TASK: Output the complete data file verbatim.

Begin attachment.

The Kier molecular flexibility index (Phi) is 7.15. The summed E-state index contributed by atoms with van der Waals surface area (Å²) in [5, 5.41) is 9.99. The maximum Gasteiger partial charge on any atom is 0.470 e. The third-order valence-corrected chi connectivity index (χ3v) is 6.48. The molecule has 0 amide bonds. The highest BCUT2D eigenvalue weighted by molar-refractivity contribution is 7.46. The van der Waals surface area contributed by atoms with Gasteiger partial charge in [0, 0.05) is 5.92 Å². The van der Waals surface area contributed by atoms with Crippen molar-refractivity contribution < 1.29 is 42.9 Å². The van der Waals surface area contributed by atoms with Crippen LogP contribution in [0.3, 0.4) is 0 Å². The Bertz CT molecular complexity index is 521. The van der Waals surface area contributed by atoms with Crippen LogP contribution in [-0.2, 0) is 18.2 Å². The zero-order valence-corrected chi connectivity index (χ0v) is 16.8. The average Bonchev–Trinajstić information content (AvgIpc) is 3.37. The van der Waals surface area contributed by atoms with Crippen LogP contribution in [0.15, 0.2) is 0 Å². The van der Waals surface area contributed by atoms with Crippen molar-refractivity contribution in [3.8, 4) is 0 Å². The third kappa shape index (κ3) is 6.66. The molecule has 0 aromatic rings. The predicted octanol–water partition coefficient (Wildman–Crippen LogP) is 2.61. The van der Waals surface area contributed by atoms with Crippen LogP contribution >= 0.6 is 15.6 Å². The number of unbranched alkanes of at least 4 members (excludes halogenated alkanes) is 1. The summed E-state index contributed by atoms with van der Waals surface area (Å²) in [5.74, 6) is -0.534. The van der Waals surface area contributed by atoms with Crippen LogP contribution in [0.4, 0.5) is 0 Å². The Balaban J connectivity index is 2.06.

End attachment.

The Kier molecular flexibility index (Phi) is 7.15. The summed E-state index contributed by atoms with van der Waals surface area (Å²) in [5, 5.41) is 9.99. The maximum Gasteiger partial charge on any atom is 0.470 e. The third-order valence-corrected chi connectivity index (χ3v) is 6.48. The molecule has 0 amide bonds. The highest BCUT2D eigenvalue weighted by molar-refractivity contribution is 7.46. The van der Waals surface area contributed by atoms with Gasteiger partial charge in [0, 0.05) is 5.92 Å². The van der Waals surface area contributed by atoms with Crippen molar-refractivity contribution < 1.29 is 42.9 Å². The van der Waals surface area contributed by atoms with Crippen LogP contribution in [0.3, 0.4) is 0 Å². The Bertz CT molecular complexity index is 521. The van der Waals surface area contributed by atoms with Crippen LogP contribution in [-0.2, 0) is 18.2 Å². The zero-order valence-corrected chi connectivity index (χ0v) is 16.8. The average Bonchev–Trinajstić information content (AvgIpc) is 3.37. The van der Waals surface area contributed by atoms with Crippen LogP contribution in [0.15, 0.2) is 0 Å². The van der Waals surface area contributed by atoms with Crippen molar-refractivity contribution in [3.8, 4) is 0 Å². The third kappa shape index (κ3) is 6.66. The molecule has 0 aromatic rings. The predicted octanol–water partition coefficient (Wildman–Crippen LogP) is 2.61. The van der Waals surface area contributed by atoms with Crippen LogP contribution >= 0.6 is 15.6 Å². The number of unbranched alkanes of at least 4 members (excludes halogenated alkanes) is 1. The summed E-state index contributed by atoms with van der Waals surface area (Å²) in [5.74, 6) is -0.534. The van der Waals surface area contributed by atoms with Crippen LogP contribution in [0.4, 0.5) is 0 Å². The Balaban J connectivity index is 2.06.